Bill Clinton back in diplomatic spotlight
WASHINGTON: Bill Clinton has battled AIDS, pushed for tsunami recovery and pressed for more relief to Haiti.
But now the former US president has returned to high-stakes diplomacy to solve the latest uproar between North Korea and the United States.
Nearly nine years after leaving office, Clinton was deployed to Pyongyang by President Barack Obama to use his still-considerable world stature to win the release of two imprisoned American journalists.
Laura Ling and Euna
Lee were arrested on March 17 near the border with China while reporting on refugees fleeing the impoverished North.
A Pyongyang court in June sentenced the two — who work for California-based Current TV, co-founded by Clinton’s vice president Al Gore — to 12 years of “reform through labour” for illegal entry and an unspecified “grave crime.” Seoul analysts said the ex-president was expected to meet leader Kim Jong-Il, and to return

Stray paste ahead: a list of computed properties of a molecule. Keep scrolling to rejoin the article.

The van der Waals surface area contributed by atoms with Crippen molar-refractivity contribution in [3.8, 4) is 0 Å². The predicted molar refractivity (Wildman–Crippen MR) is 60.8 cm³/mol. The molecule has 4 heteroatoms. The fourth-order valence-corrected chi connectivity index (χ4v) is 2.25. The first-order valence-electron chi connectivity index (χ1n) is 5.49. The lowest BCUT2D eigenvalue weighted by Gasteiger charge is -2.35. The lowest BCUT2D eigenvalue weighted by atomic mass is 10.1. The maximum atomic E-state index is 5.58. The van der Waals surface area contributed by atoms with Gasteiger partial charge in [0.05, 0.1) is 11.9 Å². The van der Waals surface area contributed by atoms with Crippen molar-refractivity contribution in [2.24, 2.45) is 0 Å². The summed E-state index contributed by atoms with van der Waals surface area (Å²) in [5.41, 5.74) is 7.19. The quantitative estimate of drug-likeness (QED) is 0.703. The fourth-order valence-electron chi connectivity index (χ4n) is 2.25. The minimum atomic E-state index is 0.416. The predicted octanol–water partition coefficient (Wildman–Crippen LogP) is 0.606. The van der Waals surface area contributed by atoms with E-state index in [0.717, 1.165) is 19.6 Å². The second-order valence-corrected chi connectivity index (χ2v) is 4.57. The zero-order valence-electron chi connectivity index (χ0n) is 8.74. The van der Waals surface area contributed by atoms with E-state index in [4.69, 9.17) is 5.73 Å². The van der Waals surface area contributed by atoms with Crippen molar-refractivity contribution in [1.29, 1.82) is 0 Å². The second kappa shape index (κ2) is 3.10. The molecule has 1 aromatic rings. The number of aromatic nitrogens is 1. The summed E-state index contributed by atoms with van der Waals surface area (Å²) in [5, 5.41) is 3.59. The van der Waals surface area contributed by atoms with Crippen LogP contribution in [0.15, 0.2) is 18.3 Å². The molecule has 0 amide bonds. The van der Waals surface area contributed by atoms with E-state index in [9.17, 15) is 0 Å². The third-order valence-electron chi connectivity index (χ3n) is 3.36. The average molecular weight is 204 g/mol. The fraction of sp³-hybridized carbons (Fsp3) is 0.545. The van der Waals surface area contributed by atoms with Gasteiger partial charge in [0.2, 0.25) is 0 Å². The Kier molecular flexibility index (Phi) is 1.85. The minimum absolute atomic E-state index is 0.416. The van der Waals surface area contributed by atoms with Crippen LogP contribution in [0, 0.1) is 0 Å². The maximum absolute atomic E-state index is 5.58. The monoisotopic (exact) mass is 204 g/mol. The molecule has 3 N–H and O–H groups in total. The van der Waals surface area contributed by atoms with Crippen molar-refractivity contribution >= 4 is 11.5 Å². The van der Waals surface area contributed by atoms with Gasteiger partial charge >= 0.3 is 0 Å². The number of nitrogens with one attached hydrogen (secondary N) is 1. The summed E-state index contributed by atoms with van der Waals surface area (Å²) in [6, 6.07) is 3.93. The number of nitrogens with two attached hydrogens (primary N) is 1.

home with the two journalists, whose families had reportedly requested that Clinton embark on the high-profile mission.
Analysts said the visit could also improve icy
relations between the defiant North and the United States and its allies, after Pyongyang’s nuclear and missile tests this year
led to tougher United Nations sanctions.
Clinton was greeted by chief nuclear negotiator Kim Kye-Gwan at the
North Korean capital’s Sunan airport, and TV footage also showed Yang Hyong Sop, vice president of parliament, greeting the ex-president.
Bill is aiming to accomplish what Secretary of State Hillary Clinton, has so far been unable to do. Last month she said she hoped Pyongyang would show mercy and free the two reporters, then appealed for their amnesty, to no avail.